Noise has become a universal environmental problem which we haven’t a clue how to tackle. Enter the streets of any major city in the world and you will be swept along by continuing noises. But do we truly need to be exposed to such uncontrolled electronic noise levels?
- Have you ever gone into a restaurant where the noise was so disturbing that you wanted to get out?
- Have you entered an underground train where the noise was so powerful you wished you had earplugs?
- Have you experienced such pandemonium at a party that you went to the bathroom just to escape?
None of these were questions which would have been posed in the 19th century. The truth is that noise can be “a stench in the ear” as the wit Ambrose Bierce described back in 1906.
Until the industrial revolution, noise had seldom been regarded as a social threat. As long as noise was a natural phenomenon people were not offended: the sound of horse-drawn carriages or the rolling of beer barrels was not noxious. The ringing of bells was welcome. Everything changed with the introduction of trains, cars, airplanes and the various electrically driven machines ranging from telephones to television. Noise became intrusive as well as a threat to our well being.
In today’s world we have almost forgotten the pleasures of calm, quiet and silence. These states of being have become harder and harder to come by. Peace and quiet have come to be regarded as luxuries enjoyed by those living on secluded islands or in gated and walled compounds. Given such a state of affairs, a number of social scientists think peace and quiet should become a human right.
In recent decades American and European restaurants are being overwhelmed by high decibels of background noise. Such cacophony becomes a social killer, keeping talk and discussions down to a minimum. I often ask a waiter or manager to please lower the volume, but the result is usually unnoticeable.
The top complaint of diners in the US is noise. The typical restaurant “background noise” is around 65 decibels . Customers begin to raise their voices at 70 db and conversation becomes difficult at 75 db.1 I would recommend restaurants with a “Three-star Quiet Award” (unknown until now) but a few reviewers have begun to warn readers of the noise levels along with the ups and downs of the cuisine. “Quiet Restaurants” would be a good beginning. Silence on trains has also been introduced in some trains (“quiet carriages”) but without much appreciation.
It would be good to make “all the right noises “ but noise is composed of many unwanted sounds. The foundation of this problem is that in modern times unwelcome noise has spread widely, loudly and endlessly. The noises made by automobiles and airplanes generally disturb us the most. Purportedly road traffic is not defined as a noise nuisance. The courts have declared it as “subjective” because there are varying decibel levels that people can withstand. Screeching automobile brakes are horrid and arresting. Screeching infants can be highly distracting but are somehow acceptable. So one must conclude that machine noises are alien and natural noises are almost acceptable.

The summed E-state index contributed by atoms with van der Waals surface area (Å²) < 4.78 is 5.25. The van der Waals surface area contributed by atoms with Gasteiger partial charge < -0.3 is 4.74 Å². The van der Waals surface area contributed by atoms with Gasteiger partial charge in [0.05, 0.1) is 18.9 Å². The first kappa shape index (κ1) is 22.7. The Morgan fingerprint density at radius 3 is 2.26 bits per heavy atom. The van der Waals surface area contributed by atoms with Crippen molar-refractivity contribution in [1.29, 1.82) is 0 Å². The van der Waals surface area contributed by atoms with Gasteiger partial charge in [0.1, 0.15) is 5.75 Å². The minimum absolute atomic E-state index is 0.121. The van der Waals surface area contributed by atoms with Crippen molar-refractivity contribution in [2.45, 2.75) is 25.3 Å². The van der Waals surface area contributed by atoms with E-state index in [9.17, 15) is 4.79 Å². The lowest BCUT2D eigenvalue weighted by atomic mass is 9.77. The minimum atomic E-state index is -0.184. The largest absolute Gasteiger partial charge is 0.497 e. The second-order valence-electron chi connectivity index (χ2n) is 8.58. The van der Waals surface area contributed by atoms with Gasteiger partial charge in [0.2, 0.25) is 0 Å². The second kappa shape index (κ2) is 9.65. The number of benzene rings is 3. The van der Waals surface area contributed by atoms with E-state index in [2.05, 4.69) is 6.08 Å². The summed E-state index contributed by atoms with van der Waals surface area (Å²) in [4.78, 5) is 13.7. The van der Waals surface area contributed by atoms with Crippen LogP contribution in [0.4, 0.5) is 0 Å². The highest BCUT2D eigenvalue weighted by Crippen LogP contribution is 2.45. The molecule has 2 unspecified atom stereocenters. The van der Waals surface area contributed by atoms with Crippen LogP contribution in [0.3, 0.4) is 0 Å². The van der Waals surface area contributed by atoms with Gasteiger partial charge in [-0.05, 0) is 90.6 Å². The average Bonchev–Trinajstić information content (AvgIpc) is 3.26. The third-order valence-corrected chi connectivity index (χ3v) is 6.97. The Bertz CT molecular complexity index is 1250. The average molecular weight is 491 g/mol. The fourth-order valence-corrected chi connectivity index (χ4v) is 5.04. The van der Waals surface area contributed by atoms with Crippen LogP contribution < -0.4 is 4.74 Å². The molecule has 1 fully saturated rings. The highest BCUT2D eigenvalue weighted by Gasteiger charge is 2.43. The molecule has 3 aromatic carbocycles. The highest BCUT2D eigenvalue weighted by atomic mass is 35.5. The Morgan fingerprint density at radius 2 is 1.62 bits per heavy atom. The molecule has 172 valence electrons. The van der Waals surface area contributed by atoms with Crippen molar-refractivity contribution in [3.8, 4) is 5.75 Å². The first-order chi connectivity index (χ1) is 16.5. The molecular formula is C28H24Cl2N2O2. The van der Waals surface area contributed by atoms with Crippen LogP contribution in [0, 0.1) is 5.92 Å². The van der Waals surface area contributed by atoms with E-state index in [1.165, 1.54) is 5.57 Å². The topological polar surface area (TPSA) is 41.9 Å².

The World Health Organization reports that irritation with noise has led 8 million people in Europe to place traffic noise claims with their local authorities. This leads us to ask why noise levels aren’t set in law? New York was the first city in the US to enact a noise code, but unlike air pollution or water pollution, noise does not leave any traces in the environment. There are some local laws regarding noisy neighbors who defy an acceptable decibels level, but residents should have stricter statutory legal rights.
In the UK neither the Noise Act of 1996 nor the Anti-Social Behavior Act of 2014 have brought much peace and quiet. Shrill noises can trigger the release of cortisol, a stress hormone. Annually half a million people who suffer from noise nuisances make complaints to their local councils. I know from friends in London how maddening the constant flights from Heathrow airport can be. The noise is so intrusive that it has become a raging political issue. The eardrums of close to a million Londoners are affected by the roar of jet engines.
Regrettably, noise has spread everywhere. While the rich pay for quiet, the poor have to bear the noises surrounding them. Escaping to calmer public places in the city is challenging. Antonella Radicchi , a Berlin soundscape scientist, has created an app called “Hush City” so people can find places which are quiet in their settings. She has expanded her app so that city dwellers in the US, the UK, Germany, Italy and Spain may enjoy the more secluded spots of our congested cities.
Little has been designed by builders, architects or developers who had noise in mind. Noise absorbing pavements and soundproof building materials are rare. The extent to which inhabitants in Europe and North America go to escape into their own protected sound worlds is impressive. All those who travel and walk about with earbuds, or more massive noise cancelling headphones, do so not only to listen to music but also to cut out noise.
I have written this blog because I would like to encourage more concerted efforts towards a quieter world and not a mechanically and ever more obtrusively noisy planet.
In noisy technoville
Cars are screeching while radios, TV and loudspeakers
are merely shrill;
Saws, blenders and washing machines are
Humming and buzzing wih skill
Alas, the ringing of bells becomes rarer and rarer.
In noisy technoville
Phones are ringing, jackhammer workers drilling
while speakers are screaming, Siri is merely being
*Yet one of the least noted of human clicks
Are those rare misadventures of dentures creaking.
*With thanks to the immortal writings of Willard R. Espy, Words at Play (1975)
1Richard Goodwin, “Why noise is killing us,” The Guardian, July 3, 2018